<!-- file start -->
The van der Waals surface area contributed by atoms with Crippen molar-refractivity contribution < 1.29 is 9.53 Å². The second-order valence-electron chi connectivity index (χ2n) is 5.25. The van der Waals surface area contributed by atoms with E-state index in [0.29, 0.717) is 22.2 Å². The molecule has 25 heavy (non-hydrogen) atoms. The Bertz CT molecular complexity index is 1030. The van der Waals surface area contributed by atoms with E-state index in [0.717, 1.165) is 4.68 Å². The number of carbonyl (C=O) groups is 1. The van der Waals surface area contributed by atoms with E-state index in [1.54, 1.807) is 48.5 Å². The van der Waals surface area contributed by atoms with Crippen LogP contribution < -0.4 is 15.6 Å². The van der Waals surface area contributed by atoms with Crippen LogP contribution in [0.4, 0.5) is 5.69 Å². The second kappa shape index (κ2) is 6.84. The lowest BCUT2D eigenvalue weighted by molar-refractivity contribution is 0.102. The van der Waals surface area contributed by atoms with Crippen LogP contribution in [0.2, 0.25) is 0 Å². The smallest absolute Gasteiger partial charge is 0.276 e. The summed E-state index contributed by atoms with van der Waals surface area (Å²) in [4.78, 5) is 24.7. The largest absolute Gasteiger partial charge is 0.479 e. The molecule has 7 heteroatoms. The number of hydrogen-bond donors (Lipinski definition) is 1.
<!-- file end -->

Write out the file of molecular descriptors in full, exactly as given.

The van der Waals surface area contributed by atoms with Crippen molar-refractivity contribution < 1.29 is 9.53 Å². The second-order valence-electron chi connectivity index (χ2n) is 5.25. The van der Waals surface area contributed by atoms with E-state index in [0.29, 0.717) is 22.2 Å². The molecule has 25 heavy (non-hydrogen) atoms. The Bertz CT molecular complexity index is 1030. The van der Waals surface area contributed by atoms with E-state index in [0.717, 1.165) is 4.68 Å². The number of carbonyl (C=O) groups is 1. The van der Waals surface area contributed by atoms with E-state index in [1.54, 1.807) is 48.5 Å². The van der Waals surface area contributed by atoms with Crippen LogP contribution < -0.4 is 15.6 Å². The van der Waals surface area contributed by atoms with Crippen LogP contribution in [0.4, 0.5) is 5.69 Å². The second kappa shape index (κ2) is 6.84. The lowest BCUT2D eigenvalue weighted by molar-refractivity contribution is 0.102. The van der Waals surface area contributed by atoms with Crippen LogP contribution in [0.2, 0.25) is 0 Å². The smallest absolute Gasteiger partial charge is 0.276 e. The summed E-state index contributed by atoms with van der Waals surface area (Å²) in [4.78, 5) is 24.7. The largest absolute Gasteiger partial charge is 0.479 e. The molecule has 7 heteroatoms. The number of hydrogen-bond donors (Lipinski definition) is 1.